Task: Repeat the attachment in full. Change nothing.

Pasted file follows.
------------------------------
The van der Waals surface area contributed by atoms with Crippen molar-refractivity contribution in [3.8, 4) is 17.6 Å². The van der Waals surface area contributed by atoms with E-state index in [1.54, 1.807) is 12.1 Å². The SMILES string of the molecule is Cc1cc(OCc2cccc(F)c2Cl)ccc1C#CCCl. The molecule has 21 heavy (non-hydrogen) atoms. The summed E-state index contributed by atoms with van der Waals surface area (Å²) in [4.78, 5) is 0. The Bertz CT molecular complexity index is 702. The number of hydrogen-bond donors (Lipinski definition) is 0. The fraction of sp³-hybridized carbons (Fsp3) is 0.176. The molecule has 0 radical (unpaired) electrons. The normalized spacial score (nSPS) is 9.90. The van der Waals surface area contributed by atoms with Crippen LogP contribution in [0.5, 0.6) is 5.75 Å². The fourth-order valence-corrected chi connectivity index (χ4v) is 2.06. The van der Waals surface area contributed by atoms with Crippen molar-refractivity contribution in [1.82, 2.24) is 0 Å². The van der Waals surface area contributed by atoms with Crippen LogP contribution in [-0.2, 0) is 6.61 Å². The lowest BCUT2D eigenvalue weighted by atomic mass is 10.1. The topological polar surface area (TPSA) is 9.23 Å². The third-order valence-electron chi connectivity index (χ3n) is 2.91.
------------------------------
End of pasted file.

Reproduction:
The van der Waals surface area contributed by atoms with Crippen molar-refractivity contribution in [3.8, 4) is 17.6 Å². The van der Waals surface area contributed by atoms with E-state index in [1.54, 1.807) is 12.1 Å². The SMILES string of the molecule is Cc1cc(OCc2cccc(F)c2Cl)ccc1C#CCCl. The molecule has 21 heavy (non-hydrogen) atoms. The summed E-state index contributed by atoms with van der Waals surface area (Å²) in [4.78, 5) is 0. The Bertz CT molecular complexity index is 702. The number of hydrogen-bond donors (Lipinski definition) is 0. The fraction of sp³-hybridized carbons (Fsp3) is 0.176. The molecule has 0 radical (unpaired) electrons. The normalized spacial score (nSPS) is 9.90. The van der Waals surface area contributed by atoms with Crippen LogP contribution in [0.5, 0.6) is 5.75 Å². The fourth-order valence-corrected chi connectivity index (χ4v) is 2.06. The van der Waals surface area contributed by atoms with Crippen molar-refractivity contribution in [1.82, 2.24) is 0 Å². The van der Waals surface area contributed by atoms with Crippen LogP contribution in [-0.2, 0) is 6.61 Å². The lowest BCUT2D eigenvalue weighted by atomic mass is 10.1. The topological polar surface area (TPSA) is 9.23 Å². The third-order valence-electron chi connectivity index (χ3n) is 2.91.